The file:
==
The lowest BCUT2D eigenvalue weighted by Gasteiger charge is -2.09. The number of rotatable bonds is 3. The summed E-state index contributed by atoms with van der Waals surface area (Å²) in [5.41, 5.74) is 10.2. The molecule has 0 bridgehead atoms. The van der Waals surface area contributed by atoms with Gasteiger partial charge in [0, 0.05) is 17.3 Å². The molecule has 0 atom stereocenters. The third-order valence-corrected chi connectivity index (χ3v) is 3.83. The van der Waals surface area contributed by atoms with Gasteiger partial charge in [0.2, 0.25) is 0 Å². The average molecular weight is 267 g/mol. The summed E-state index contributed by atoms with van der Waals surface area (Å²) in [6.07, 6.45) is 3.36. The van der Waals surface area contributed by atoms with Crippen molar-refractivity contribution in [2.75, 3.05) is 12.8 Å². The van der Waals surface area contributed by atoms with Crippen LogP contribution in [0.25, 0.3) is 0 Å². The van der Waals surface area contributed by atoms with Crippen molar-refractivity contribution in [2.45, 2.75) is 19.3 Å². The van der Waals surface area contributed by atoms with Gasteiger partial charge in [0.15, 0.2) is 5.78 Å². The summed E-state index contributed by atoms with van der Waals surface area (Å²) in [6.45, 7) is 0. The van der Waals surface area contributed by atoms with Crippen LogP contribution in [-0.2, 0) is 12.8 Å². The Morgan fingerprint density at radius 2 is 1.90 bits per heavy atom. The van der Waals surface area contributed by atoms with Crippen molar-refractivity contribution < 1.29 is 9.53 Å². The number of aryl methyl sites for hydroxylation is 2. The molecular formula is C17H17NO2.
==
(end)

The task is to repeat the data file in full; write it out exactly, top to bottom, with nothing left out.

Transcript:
The lowest BCUT2D eigenvalue weighted by Gasteiger charge is -2.09. The number of rotatable bonds is 3. The summed E-state index contributed by atoms with van der Waals surface area (Å²) in [5.41, 5.74) is 10.2. The molecule has 0 bridgehead atoms. The van der Waals surface area contributed by atoms with Gasteiger partial charge in [0, 0.05) is 17.3 Å². The molecule has 0 atom stereocenters. The third-order valence-corrected chi connectivity index (χ3v) is 3.83. The van der Waals surface area contributed by atoms with Gasteiger partial charge in [0.2, 0.25) is 0 Å². The average molecular weight is 267 g/mol. The summed E-state index contributed by atoms with van der Waals surface area (Å²) in [6.07, 6.45) is 3.36. The van der Waals surface area contributed by atoms with Crippen molar-refractivity contribution in [2.75, 3.05) is 12.8 Å². The van der Waals surface area contributed by atoms with Crippen LogP contribution in [0.25, 0.3) is 0 Å². The van der Waals surface area contributed by atoms with Crippen molar-refractivity contribution in [2.45, 2.75) is 19.3 Å². The van der Waals surface area contributed by atoms with Gasteiger partial charge in [0.15, 0.2) is 5.78 Å². The summed E-state index contributed by atoms with van der Waals surface area (Å²) in [6.45, 7) is 0. The van der Waals surface area contributed by atoms with Crippen LogP contribution in [-0.2, 0) is 12.8 Å². The Morgan fingerprint density at radius 2 is 1.90 bits per heavy atom. The van der Waals surface area contributed by atoms with Crippen molar-refractivity contribution < 1.29 is 9.53 Å². The number of aryl methyl sites for hydroxylation is 2. The molecular formula is C17H17NO2.